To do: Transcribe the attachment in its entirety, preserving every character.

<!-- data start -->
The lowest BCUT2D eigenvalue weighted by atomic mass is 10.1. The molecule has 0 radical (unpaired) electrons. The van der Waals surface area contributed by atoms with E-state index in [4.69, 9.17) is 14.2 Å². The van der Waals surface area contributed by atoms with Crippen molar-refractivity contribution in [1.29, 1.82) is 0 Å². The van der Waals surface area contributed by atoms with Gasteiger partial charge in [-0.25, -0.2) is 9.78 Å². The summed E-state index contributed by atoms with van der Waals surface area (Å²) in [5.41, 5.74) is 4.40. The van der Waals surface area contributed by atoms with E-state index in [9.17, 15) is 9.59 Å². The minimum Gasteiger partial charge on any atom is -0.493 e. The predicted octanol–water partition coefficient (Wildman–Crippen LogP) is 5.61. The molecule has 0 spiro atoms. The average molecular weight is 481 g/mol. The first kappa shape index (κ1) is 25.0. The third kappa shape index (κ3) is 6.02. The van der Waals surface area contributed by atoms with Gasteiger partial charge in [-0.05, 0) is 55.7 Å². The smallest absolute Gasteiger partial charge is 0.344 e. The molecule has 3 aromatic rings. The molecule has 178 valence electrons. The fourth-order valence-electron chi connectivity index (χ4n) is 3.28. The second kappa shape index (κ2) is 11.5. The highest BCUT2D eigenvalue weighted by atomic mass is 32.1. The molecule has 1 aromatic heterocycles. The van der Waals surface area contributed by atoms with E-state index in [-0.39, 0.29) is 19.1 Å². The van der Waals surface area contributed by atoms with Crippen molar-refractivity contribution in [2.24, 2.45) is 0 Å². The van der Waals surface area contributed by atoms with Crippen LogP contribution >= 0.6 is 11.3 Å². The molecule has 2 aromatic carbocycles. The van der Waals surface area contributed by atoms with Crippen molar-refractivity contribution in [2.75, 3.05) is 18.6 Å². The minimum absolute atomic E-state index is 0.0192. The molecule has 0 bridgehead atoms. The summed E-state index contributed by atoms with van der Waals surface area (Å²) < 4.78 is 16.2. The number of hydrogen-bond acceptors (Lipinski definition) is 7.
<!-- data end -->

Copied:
The lowest BCUT2D eigenvalue weighted by atomic mass is 10.1. The molecule has 0 radical (unpaired) electrons. The van der Waals surface area contributed by atoms with E-state index in [4.69, 9.17) is 14.2 Å². The van der Waals surface area contributed by atoms with Crippen molar-refractivity contribution in [1.29, 1.82) is 0 Å². The van der Waals surface area contributed by atoms with Gasteiger partial charge in [-0.25, -0.2) is 9.78 Å². The summed E-state index contributed by atoms with van der Waals surface area (Å²) in [5.41, 5.74) is 4.40. The van der Waals surface area contributed by atoms with E-state index in [9.17, 15) is 9.59 Å². The minimum Gasteiger partial charge on any atom is -0.493 e. The predicted octanol–water partition coefficient (Wildman–Crippen LogP) is 5.61. The molecule has 0 spiro atoms. The average molecular weight is 481 g/mol. The first kappa shape index (κ1) is 25.0. The third kappa shape index (κ3) is 6.02. The van der Waals surface area contributed by atoms with Gasteiger partial charge in [-0.05, 0) is 55.7 Å². The smallest absolute Gasteiger partial charge is 0.344 e. The molecule has 3 aromatic rings. The molecule has 178 valence electrons. The fourth-order valence-electron chi connectivity index (χ4n) is 3.28. The second kappa shape index (κ2) is 11.5. The highest BCUT2D eigenvalue weighted by atomic mass is 32.1. The molecule has 1 aromatic heterocycles. The van der Waals surface area contributed by atoms with E-state index in [-0.39, 0.29) is 19.1 Å². The van der Waals surface area contributed by atoms with Crippen molar-refractivity contribution in [2.24, 2.45) is 0 Å². The van der Waals surface area contributed by atoms with Crippen LogP contribution >= 0.6 is 11.3 Å². The molecule has 2 aromatic carbocycles. The van der Waals surface area contributed by atoms with Crippen molar-refractivity contribution in [2.75, 3.05) is 18.6 Å². The minimum absolute atomic E-state index is 0.0192. The molecule has 0 bridgehead atoms. The summed E-state index contributed by atoms with van der Waals surface area (Å²) < 4.78 is 16.2. The number of hydrogen-bond acceptors (Lipinski definition) is 7.